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Boosting CHO cell production with a systems approach

LewisHefzi2

A new public resource for optimizing a common biofactory

Biotherapeutic proteins including antibody therapies are often produced in Chinese hamster ovary (CHO) cells. A Cell Systems paper has novel insights about these cells and a new model for improving their productivity. The senior author is Nathan Lewis, who codirects systems research on CHO cells for the Novo Nordisk Foundation Center for Biosustainability at the Technical University of Denmark (DTU Biosustain). The center works on sustainable production in E. coli, yeast, and CHO cells. The CHO program, Lewis says, aims for “a whole-cell view of protein production including genomics, protein folding, post-translational modification, and secretion.”

A genome-scale metabolic model

Lewis is an assistant professor at University of California San Diego, but says DTU Biosustain functions as a single unit. “We’re in constant communication,” he says, “exchanging data, analyses, and people.” His graduate student, Hooman Hefzi, did some of his research at DTU. He is first author on the Cell Systems article describing a genome-scale metabolic model of CHO cells.

Starting with their sequence of the Chinese hamster genome, the researchers used computational methods to map 1766 genes to metabolic reactions in biochemical pathways. The resulting model predicts how molecules such glucose flow through the pathways. It points out bottlenecks, where genetic engineering or growth conditions might improve protein production. The model questioned some long-held assumptions about CHO cells.

What increases production?

While validating the model, Hefzi et al. found that not all CHO cell lines require an amino acid that was previously thought to be an essential supplement. In addition, the model suggests that common efforts to boost protein production, using temperature and drug treatments, are inefficient. Genetic engineering, the scientists report, has more potential to redirect resources toward generating recombinant proteins.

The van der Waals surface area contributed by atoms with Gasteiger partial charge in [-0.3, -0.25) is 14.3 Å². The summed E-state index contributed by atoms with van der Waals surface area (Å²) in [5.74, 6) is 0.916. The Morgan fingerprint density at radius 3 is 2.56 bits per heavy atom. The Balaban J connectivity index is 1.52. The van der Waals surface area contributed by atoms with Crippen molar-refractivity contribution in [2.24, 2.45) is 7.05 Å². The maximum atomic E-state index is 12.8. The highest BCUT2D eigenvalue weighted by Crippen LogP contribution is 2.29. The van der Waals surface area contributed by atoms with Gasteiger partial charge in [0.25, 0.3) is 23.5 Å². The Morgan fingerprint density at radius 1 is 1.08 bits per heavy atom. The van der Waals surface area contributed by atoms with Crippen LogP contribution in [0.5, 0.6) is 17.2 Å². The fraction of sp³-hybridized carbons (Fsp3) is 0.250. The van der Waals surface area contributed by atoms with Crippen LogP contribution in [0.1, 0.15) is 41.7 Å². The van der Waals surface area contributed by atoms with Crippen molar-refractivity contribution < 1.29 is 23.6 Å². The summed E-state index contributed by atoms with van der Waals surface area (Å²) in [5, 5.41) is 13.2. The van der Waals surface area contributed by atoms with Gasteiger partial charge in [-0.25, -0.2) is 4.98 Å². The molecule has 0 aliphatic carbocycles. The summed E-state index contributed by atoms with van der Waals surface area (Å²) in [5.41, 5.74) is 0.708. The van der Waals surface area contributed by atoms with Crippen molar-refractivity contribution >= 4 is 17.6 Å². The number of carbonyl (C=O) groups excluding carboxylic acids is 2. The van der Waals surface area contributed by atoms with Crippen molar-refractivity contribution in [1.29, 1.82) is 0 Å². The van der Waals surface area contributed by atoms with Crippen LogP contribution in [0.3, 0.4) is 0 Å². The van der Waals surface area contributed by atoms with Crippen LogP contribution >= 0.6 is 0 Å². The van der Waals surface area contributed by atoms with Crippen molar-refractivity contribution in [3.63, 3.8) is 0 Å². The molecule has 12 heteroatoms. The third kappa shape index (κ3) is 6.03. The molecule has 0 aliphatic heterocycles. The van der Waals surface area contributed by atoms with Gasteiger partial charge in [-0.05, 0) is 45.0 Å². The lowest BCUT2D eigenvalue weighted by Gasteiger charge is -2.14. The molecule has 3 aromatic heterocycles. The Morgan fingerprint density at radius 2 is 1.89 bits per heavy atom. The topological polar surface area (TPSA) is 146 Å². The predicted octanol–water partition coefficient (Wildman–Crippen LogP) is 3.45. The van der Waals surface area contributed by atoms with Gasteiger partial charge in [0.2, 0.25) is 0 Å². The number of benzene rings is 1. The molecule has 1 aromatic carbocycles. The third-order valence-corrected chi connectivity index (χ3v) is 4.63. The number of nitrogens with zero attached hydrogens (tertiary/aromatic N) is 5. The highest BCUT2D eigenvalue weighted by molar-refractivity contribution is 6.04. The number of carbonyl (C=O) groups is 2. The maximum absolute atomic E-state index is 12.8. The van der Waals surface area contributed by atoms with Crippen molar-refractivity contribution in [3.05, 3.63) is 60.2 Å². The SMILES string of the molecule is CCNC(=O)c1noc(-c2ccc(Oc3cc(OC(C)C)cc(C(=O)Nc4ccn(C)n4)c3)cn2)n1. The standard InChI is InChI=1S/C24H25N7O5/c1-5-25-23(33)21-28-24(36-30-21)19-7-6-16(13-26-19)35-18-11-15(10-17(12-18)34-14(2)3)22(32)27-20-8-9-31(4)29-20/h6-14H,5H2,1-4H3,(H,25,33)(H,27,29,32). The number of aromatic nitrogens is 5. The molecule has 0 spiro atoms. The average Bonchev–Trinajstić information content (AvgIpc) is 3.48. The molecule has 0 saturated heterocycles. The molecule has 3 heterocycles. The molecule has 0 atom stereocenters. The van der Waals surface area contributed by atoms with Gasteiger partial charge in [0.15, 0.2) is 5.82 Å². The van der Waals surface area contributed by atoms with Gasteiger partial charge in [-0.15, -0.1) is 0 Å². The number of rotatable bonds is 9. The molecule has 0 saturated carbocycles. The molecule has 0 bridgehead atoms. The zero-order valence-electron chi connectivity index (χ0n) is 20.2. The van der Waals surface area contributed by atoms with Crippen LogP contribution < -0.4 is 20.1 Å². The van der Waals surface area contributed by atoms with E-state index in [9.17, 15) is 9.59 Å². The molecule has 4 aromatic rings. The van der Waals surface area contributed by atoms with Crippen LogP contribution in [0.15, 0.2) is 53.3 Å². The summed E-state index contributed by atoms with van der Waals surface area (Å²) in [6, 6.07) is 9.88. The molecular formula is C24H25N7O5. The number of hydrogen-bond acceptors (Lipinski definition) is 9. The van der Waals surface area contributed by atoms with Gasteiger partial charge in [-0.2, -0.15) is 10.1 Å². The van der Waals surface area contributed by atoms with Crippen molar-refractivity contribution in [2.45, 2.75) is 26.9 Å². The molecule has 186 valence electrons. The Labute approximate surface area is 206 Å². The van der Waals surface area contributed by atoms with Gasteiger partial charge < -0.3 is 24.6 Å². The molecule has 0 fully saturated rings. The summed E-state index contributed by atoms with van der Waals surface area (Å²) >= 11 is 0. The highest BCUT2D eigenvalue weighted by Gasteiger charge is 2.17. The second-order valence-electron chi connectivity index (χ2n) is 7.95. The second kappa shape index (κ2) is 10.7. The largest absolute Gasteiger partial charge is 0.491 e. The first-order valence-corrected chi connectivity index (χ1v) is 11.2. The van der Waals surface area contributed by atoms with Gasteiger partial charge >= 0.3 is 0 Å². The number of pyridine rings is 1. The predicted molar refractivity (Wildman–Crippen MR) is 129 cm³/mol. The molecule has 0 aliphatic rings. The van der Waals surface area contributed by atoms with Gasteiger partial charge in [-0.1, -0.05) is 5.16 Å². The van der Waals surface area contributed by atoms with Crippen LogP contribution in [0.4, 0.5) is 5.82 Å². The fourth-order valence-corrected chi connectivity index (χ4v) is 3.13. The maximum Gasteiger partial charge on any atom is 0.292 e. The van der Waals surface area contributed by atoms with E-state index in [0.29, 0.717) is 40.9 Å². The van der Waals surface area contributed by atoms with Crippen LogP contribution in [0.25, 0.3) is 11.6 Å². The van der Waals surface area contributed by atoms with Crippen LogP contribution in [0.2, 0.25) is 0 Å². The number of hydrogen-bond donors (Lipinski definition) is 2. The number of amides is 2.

Now, Lewis says, “we’re using the model to predict the best ways to improve bioprocesses.” For example, protein synthesis is hampered by lactic acid production. The researchers are studying how to minimize this side product.

The model was an international effort. After realizing that several laboratories were working on genome-scale metabolic models for CHO cells, the DTU Biosustain group coordinated efforts including by the groups of Dong Yup Lee (Singapore), Nicole Borth (Austria), Lars Nielsen (Australia), Ziomara Gerdtzen (Chile), Mikael Rørdam Andersen (Denmark), and Bernhard Palsson and Michael Betenbaugh (US). They created a single, publicly available model (http://bigg.ucsd.edu and http://chogenome.org/).

“We did it as a community effort,” Lewis says, “to make a better, stronger model. It’s a public resource because the goal of DTU Biosustain is to do science that benefits everybody.”
REFERENCE

1. Hefzi H, Ang KS, Hanscho M, Bordbar A, Ruckerbauer D, Lakshmanan M, Orellana CA, Baycin-Hizal D, Huang Y, Ley D, Martinez VS, Kyriakopoulos S, Jiménez NE, Zielinski DC, Quek LE, Wulff T, Arnsdorf J, Li S, Lee JS, Paglia G, Loira N, Spahn PN, Pedersen LE, Gutierrez JM, King ZA, Lund AM, Nagarajan H, Thomas A, Abdel-Haleem AM, Zanghellini J, Kildegaard HF, Voldborg BG, Gerdtzen ZP, Betenbaugh MJ, Palsson BO, Andersen MR, Nielsen LK, Borth N, Lee DY, Lewis NE. A Consensus Genome-scale Reconstruction of Chinese Hamster Ovary Cell Metabolism. Cell Syst 2016. 3(5):434-443.e8.

 

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